My wife, Erika, doesn’t like to waste anything. Her mother came from the Old Country and frugality was a way of life in her house. After all, many immigrants arrived at the New World with very little. My family wasn’t as interested in saving and Erika saw me as wasteful when we merged our lives together. Over 25 years ago, when I started working in the shop of The Loft Bed Store, I would occasionally bring home a couple buckets of scrap wood; small, 0r randomly sized chunks of kiln dried cherry, oak, walnut, and mahogany known as mill ends. We’d use this in our small condo fireplace since we couldn’t afford to purchase seasoned firewood for our occasional fires. She couldn’t believe this stuff was just thrown out. (After all, her mother would have found a way to build a house with it or sell it on Ebay.) But in creating furniture, the fact is that every single inch of wood just isn’t usable. Though the shop guys are very cognizant of using each piece of lumber to its fullest potential, there are sap stains, splits and other irregularities that need to be cut around. Then each piece needs to be edged, squaring it up, and other trim scraps are added to the pile. Admittedly, it is tough seeing all this beautiful hardwood tossed. Well, not exactly tossed. We do send it to the local landfill, to be ground up with other things like yard waste and used Christmas trees. That mixture is turned into mulch.
Although Lawrence Oliver is not local to the DC area, we could not pass up on showing his amazing sculptures in our showrooms. These are works of art that you need see in person to fully appreciate. Using one block of wood to make each piece, he sculpts away until he ends up with the shapes we see now. He left us completely baffled, shocked that this form of art is even possible. We cannot get over how he makes these sculptures out of one piece of wood. Take a look at the picture below and see for yourself.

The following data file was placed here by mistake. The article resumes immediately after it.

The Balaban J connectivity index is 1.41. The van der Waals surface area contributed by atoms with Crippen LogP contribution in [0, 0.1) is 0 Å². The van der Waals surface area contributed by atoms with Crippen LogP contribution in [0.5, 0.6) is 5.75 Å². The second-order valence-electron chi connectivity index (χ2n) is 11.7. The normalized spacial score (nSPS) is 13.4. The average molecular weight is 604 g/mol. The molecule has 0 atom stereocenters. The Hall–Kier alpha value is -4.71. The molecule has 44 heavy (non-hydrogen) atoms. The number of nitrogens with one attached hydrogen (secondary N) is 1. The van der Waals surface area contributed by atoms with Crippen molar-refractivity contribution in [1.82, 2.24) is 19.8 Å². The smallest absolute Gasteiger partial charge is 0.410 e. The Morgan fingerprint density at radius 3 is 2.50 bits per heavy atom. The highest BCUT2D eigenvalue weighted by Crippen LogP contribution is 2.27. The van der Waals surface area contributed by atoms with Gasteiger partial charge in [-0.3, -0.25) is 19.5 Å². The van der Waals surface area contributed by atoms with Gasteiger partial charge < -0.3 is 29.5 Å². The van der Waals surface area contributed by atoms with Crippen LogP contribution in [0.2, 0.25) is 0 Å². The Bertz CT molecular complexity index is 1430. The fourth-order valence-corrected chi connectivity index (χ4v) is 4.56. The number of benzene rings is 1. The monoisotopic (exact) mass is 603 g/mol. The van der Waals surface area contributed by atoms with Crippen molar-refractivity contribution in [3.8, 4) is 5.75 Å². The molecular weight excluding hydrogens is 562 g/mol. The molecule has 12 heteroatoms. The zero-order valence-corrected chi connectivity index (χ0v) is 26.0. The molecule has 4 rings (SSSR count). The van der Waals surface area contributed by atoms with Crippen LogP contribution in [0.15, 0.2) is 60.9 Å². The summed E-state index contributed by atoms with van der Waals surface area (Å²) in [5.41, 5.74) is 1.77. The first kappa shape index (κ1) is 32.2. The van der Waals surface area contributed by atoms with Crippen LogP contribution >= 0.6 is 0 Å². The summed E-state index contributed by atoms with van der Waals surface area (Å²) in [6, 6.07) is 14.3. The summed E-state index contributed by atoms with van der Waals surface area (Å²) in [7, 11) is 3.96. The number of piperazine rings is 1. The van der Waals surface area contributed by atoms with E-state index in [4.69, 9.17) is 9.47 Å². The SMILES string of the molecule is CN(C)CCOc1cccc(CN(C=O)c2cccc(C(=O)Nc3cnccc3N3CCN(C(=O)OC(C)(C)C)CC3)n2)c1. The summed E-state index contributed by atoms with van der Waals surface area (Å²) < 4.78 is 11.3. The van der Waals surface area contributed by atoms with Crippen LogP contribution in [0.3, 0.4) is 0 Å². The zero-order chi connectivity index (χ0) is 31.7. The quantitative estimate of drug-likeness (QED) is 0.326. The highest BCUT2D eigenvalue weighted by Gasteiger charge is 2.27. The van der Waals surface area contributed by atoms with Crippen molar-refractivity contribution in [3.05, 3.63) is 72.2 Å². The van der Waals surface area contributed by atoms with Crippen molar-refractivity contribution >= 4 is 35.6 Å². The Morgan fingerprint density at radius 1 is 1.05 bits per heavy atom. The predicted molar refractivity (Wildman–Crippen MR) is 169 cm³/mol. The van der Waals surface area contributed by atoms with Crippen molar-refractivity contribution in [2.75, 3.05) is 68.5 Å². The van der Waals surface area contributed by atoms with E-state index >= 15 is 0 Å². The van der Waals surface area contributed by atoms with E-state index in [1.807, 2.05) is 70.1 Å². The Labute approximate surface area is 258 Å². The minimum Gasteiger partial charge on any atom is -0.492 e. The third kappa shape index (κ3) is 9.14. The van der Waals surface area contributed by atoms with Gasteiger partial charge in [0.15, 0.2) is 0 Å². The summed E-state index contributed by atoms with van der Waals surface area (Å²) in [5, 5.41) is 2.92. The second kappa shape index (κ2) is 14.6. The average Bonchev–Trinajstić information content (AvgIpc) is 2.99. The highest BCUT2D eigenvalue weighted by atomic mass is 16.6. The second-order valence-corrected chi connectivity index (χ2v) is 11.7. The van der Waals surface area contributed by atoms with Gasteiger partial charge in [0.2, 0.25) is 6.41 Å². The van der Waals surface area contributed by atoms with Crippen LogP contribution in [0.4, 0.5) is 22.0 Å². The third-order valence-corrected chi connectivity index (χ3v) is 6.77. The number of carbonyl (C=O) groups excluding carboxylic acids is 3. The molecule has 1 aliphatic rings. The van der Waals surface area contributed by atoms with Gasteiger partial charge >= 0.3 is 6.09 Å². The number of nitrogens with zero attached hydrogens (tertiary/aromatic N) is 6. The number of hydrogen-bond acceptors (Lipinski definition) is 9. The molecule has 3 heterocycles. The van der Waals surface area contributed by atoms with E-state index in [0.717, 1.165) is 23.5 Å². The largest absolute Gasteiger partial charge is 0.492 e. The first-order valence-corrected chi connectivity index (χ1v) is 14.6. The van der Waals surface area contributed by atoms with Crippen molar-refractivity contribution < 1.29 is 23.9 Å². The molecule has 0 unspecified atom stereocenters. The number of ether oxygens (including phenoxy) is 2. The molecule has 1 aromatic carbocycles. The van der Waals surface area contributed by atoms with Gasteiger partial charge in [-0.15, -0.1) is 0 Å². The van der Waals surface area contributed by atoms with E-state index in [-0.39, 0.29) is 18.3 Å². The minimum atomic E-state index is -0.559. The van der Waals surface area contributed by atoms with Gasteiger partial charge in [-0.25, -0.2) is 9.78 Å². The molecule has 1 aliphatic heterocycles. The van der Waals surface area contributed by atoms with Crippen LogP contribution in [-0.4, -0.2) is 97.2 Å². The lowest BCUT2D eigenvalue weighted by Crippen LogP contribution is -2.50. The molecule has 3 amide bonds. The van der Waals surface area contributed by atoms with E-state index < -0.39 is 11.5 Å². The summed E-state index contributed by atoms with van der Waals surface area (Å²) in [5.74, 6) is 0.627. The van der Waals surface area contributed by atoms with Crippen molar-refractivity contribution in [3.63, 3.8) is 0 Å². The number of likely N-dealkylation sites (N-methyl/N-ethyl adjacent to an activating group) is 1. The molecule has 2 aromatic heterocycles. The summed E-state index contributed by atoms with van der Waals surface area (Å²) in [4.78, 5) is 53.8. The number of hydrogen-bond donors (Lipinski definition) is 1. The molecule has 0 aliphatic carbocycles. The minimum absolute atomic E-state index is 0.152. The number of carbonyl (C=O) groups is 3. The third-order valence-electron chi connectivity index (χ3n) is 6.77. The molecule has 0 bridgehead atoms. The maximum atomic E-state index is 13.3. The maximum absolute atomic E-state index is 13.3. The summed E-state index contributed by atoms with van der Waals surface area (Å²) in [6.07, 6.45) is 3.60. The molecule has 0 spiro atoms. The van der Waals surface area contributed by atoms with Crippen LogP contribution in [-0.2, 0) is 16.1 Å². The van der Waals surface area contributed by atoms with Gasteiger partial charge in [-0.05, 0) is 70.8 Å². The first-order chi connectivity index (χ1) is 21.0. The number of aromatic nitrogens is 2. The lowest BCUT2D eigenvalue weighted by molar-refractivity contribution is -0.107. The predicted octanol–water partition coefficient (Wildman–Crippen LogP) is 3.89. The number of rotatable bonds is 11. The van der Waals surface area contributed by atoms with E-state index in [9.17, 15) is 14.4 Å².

Amy Jackson is a brand new potter to the world of artists, and we are so glad that she approached us in our Fairfax showroom and presented her work. Her pottery is not just outstanding, but it is different take on the art. Her architectural background has a lot to do with the angular shapes she plays with. Her first interaction with pottery occurred while working at an art camp in the summer of 1987. She only picked it up again recently when she decided to take a ceramics class in 2009, but look at what she can make:
Broadway Gallery is a family owned business based in Alexandria VA. Sue Broadway started the company 30 years ago and passed it along to her son Barry Broadway. Broadway Gallery is not only an art gallery that shows exquisite pieces of artwork, from paintings to pottery to sculptures, but they also have their own framing workshop in the back of their shop. They specialize in a “complete art service” program, which helps their clients decide all of their art needs in one place, from the artwork consultation to the custom framing and installation to art appraisal and restoration.